As the nation’s eyes focus on COVID-19, another healthcare crisis is unfolding out of sight. Hidden from view, millions of Americans who don’t have COVID-19 are suffering healthcare crises in their homes. These unseen individuals are facing major challenges, on multiple levels: acute, chronic, and preventive. Patients are waiting longer at home before coming to the hospital for acute illnesses like appendicitis, stroke, or heart attack. Patients with chronic diseases are not receiving maintenance care that can prevent their conditions from getting worse.
Lastly, preventive services, such as routine blood pressure checks, colonoscopies, and pap smears, have gone without attention in recent months, which means more patients now live with an undiagnosed chronic disease or cancer.
As such, it is only a matter of time before we have an epidemic of preventable diseases across the country—that is unless we care for them proactively. We need to shine a light on these patients with unmet medical needs and offer appropriate care before they get sick and show up at our emergency rooms. Individuals at highest risk during this pandemic include:
One out of 10 Americans living with diabetes
Diabetes affects more than 30 million Americans and accounts for $330 billion in healthcare costs. Inadequately controlled diabetes significantly raises the risk of cardiovascular events, such as heart attack and stroke, as well as kidney disease and death. Successful management of diabetes requires frequent in-person visits to detect eye, foot, and kidney complications, as well as blood tests. Yet, most of these encounters have been postponed due to the COVID-19 pandemic.
Six out of 10 U.S. adults who manage acute and chronic diseases with medication
Delivery, mail order, and drive-through medication access needs to be paired with regular touchpoints and monitoring to ensure medication adherence. Layoffs across the country will result in many patients unable to afford their medications due to financial hardship.
Seven million people living with heart failure
Heart failure is a leading cause of hospitalization in the U.S., accounting for more hospitalizations than all forms of cancer combined. An interdisciplinary intervention, comprised of primary care, cardiology, physical therapy, nutrition, and mental health visits, can prevent heart failure hospitalization. However, many of these visits are not happening today.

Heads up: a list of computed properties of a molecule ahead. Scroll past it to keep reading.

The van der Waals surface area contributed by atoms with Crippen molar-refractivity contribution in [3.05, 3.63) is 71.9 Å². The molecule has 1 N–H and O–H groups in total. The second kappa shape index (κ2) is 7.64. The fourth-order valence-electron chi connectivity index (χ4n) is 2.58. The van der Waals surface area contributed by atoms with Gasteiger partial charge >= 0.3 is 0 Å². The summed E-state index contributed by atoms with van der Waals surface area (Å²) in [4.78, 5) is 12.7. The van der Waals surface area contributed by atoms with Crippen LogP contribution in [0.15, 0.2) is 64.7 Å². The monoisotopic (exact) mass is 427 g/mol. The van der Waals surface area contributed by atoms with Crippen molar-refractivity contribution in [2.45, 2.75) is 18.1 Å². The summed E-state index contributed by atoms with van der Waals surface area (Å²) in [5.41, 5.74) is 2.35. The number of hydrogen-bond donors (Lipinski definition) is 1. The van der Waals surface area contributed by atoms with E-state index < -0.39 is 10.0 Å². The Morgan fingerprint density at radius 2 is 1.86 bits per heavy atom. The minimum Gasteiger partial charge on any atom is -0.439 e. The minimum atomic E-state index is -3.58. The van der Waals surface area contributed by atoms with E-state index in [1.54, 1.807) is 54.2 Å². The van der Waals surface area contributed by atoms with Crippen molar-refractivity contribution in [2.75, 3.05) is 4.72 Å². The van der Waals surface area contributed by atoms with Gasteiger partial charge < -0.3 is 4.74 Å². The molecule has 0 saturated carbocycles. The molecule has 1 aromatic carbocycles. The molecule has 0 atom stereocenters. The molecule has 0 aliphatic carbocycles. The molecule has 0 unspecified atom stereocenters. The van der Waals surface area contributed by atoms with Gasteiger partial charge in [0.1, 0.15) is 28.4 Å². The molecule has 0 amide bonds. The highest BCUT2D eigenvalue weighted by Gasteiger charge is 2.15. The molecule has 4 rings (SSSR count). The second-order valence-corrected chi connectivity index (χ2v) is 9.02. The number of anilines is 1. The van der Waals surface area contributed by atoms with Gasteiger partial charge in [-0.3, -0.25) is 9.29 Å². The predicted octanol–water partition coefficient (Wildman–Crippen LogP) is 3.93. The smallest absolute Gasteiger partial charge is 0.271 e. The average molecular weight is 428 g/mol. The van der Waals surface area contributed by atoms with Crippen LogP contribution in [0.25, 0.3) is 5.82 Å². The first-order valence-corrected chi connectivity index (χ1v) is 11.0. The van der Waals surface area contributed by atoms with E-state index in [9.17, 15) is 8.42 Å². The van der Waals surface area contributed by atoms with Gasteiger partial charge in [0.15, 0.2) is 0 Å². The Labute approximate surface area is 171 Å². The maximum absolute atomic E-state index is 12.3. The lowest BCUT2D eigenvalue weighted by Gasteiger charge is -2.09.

People with mental health challenges
The shelter-in-place orders necessary to stop the spread of the virus has led to increasing social isolation, widespread unemployment and anxiety, creating the perfect storm for an epidemic of clinical depression and anxiety. One survey shows that clinical anxiety may have nearly doubled since the pandemic started.
Tens of millions of people who are recently unemployed
More than 20 million people filed for jobless claims in the month of March and April and many of them will have trouble finding adequate health coverage for themselves and their families. As a result, they delay access to necessary care and upon returning to care, will likely be in poorer health.
Artificial intelligence can identify these unseen sufferers of COVID-19 and enable proactive care
With the widespread impact of this pandemic on every American’s life and health, it will be important to allocate our precious healthcare resources to those who are most likely get sick, and most likely to benefit from proactive care. Yet, accurate identification of these patients is turning out to be an increasingly difficult task.
Providers and payers have traditionally relied on historical analysis of utilization and clinical data to identify these patients. However, both the steep decline and significant changes in utilization due to COVID-19 make it especially challenging to pinpoint who is most in need of proactive engagement.
Accurately locating those unseen sufferers is exactly the kind of challenge artificial intelligence (AI) can solve. By using this technology to identify high-risk patients, we can determine who is most likely to show up at the hospital before they do. For example, we can offer virtual psychotherapy for those at the highest risk of their mental health worsening, and remote blood pressure and weight management programs to those most likely to get hospitalized with heart failure. AI can empower health plans, providers and employers to proactively care for their patients before they get sick.
We can avoid high-cost, acute crises by learning from the unique data and populations of each organization, enabling individual-level accuracy. As the COVID-19 crisis pushes those unseen sufferers out of our immediate focus, we can identify who will benefit most from proactive intervention and alternative modes of engagement.
This is possible by using technology designed to mitigate the risk of such massive data drifts and surprises. This technology exists today. I know, because we’ve built our company on it.
The COVID-19 pandemic is projected to continue on for more than a year. Some experts believe that the second wave of infections later this year could be even more devastating than the current one. We simply cannot afford to have an epidemic of preventable diseases, as well. We must rapidly deploy all the tools at hand—including AI—to proactively care for those with chronic, preventative conditions while the primary focus is on COVID-19.